CC quality data (rate, depth, leaning, hands-off time) were collected automatically using the Laerdal Resusci Anne Manikin PC SkillReporter™ System (Laerdal Medical, Stavanger, Norway) for each participant and every pair. We quantified the total CC number, CC with adequate depth, mean CC depth, CC rate, and leaning of every participant every 2 min. We also manually quantified the mean CC depth, CC rate, and leaning separately for two vs. four hands CC episodes for every participant in the intervention group for 1 min. The chest compression fraction (CCF), hands-off time, and average compression duty cycle was quantified for every pair for the entire 8-min test (although we were not able to assess the average CCF for every participant). The primary outcome was the mean CC depth. The appropriate depth was defined as 5–6 cm, according to the current guidelines [5].

Statistical analysis

Statistical analyses were performed using SPSS 13.0 software (SPSS, Chicago, IL, USA). The data were tested for normality using the Shapiro-Wilk test. Normally distributed data were presented as the mean and standard deviation (SD); otherwise, data were presented as the median and interquartile range (IQR). To investigate associations between variables, we used t-tests and chi-squared tests. Significance was accepted at p < 0.05.


Characteristics of the study subjects

Sixty-eight lay-rescuers were considered for participation in the study (Fig. 2). There were 49 female and 19 male participants. One male was excluded from the study due to high blood pressure. A description of all study groups is presented in Table 1. Male and female groups were comparable according to age, height, weight, and Frailty scale. There were 4 females in the control group who had previous BLS training (median time from the last training was 24 months). Other participants had no prior BLS training experience. Data obtained from 66 bystanders was used for further analysis.

Fig. 2
figure 2

Study protocol

Table 1 Comparison of the control and intervention groups at the beginning of the study

CPR quality variables

Overall, the CCs in the intervention group were significantly deeper (54.2 vs. 47.8 mm) and CC number with adequate depth was higher (334 vs. 188) compared to the control group (Table 2). Statistical analysis revealed no differences between the intervention and control groups for the CC rate and leaning. There were no significant differences between the intervention and control pairs in CCF, hands-off time and average compression duty cycle (Table 3).

Table 2 Comparison of the CC quality data and vital signs after the study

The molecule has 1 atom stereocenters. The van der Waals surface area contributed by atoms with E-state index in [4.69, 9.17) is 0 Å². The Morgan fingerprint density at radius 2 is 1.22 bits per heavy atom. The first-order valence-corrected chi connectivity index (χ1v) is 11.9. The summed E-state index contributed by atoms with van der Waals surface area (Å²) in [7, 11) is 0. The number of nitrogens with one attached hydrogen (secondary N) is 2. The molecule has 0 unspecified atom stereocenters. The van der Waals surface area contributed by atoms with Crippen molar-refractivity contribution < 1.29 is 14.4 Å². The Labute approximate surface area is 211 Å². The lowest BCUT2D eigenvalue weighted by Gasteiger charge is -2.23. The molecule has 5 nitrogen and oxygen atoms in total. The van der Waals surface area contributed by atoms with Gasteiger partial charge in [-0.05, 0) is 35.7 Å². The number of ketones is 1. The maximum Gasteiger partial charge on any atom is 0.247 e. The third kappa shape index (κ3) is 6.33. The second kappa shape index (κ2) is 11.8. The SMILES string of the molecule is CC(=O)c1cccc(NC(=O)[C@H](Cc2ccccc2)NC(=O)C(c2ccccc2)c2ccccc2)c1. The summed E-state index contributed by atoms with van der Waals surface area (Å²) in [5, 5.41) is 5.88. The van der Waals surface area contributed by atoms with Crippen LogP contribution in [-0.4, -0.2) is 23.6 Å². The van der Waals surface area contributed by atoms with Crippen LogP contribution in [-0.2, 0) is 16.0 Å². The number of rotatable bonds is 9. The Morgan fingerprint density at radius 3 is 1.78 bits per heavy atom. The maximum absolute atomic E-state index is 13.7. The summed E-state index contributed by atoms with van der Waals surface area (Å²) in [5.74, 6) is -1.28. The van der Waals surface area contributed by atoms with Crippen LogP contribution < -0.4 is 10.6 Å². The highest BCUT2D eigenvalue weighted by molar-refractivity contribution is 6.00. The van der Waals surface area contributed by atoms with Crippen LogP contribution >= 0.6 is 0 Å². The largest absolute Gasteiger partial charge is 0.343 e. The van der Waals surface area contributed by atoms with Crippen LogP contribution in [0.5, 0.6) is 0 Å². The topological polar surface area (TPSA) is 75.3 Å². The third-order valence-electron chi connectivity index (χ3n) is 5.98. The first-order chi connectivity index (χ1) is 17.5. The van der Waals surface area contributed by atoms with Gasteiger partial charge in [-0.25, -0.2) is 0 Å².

Table 3 CC quality data of pairs

The female rescuers in the intervention group, in which the Andrew’s manoeuvre was employed, achieved the recommended CC depth compared to control group (51.5 vs. 44.9 mm). The CC depth of every male in both groups exceeded 50 mm and did not differ between groups.

Results of the survey

All of the participants completed the anonymous questionnaire prior to and after testing; thus, we were unable to analyse the responses based on the group. The questions and answers (median value of Likert scale 1–5) of all 66 participants are presented in Fig. 3. Most of the participants had no prior CPR training and their ability to perform CC significantly improved after testing, 4.0(1.0) vs. 1.0(2.0) according to the Likert scale. The participants of the study stated that the stress level, median 3.0(2.0) and fatigue 2.5(1.0), were moderate. They highly rated the medical dispatcher’s instructions for their usefulness, 5.0(00), and clarity, 5.0(00). The participants of the intervention group described the instructions on Andrew's manoeuvre as very clear, 5.0(00), and useful during CPR, 5.0(0.75). They stated that Andrew’s manoeuvre appeared to help to achieve deeper CCs, 5.0(00).

Fig. 3
figure 3

Results of the Survey. All the participants completed a questionnaire prior and after the testing. Responses were formulated in the 5-point Likert scale. Data are presented as the median and interquartile range (IQR)


The aim of the study was to evaluate the effectiveness of Andrew’s manoeuvre on CPR quality during simulated DA-CPR. We found that the CC depths of the female rescuers in the intervention group were on average 6.53 mm deeper compared to the control group, and the CCs achieved the required depth. Such an increase was significant and clinically relevant because Edelson et al. have shown that every 5-mm increase in CC depth doubled the odds of successful defibrillation [15]. Moreover, Vadeboncoeur and al has shown that each 5-mm increase in the mean CC depth significantly increased the odds of survival and survival with a favourable functional outcome [16].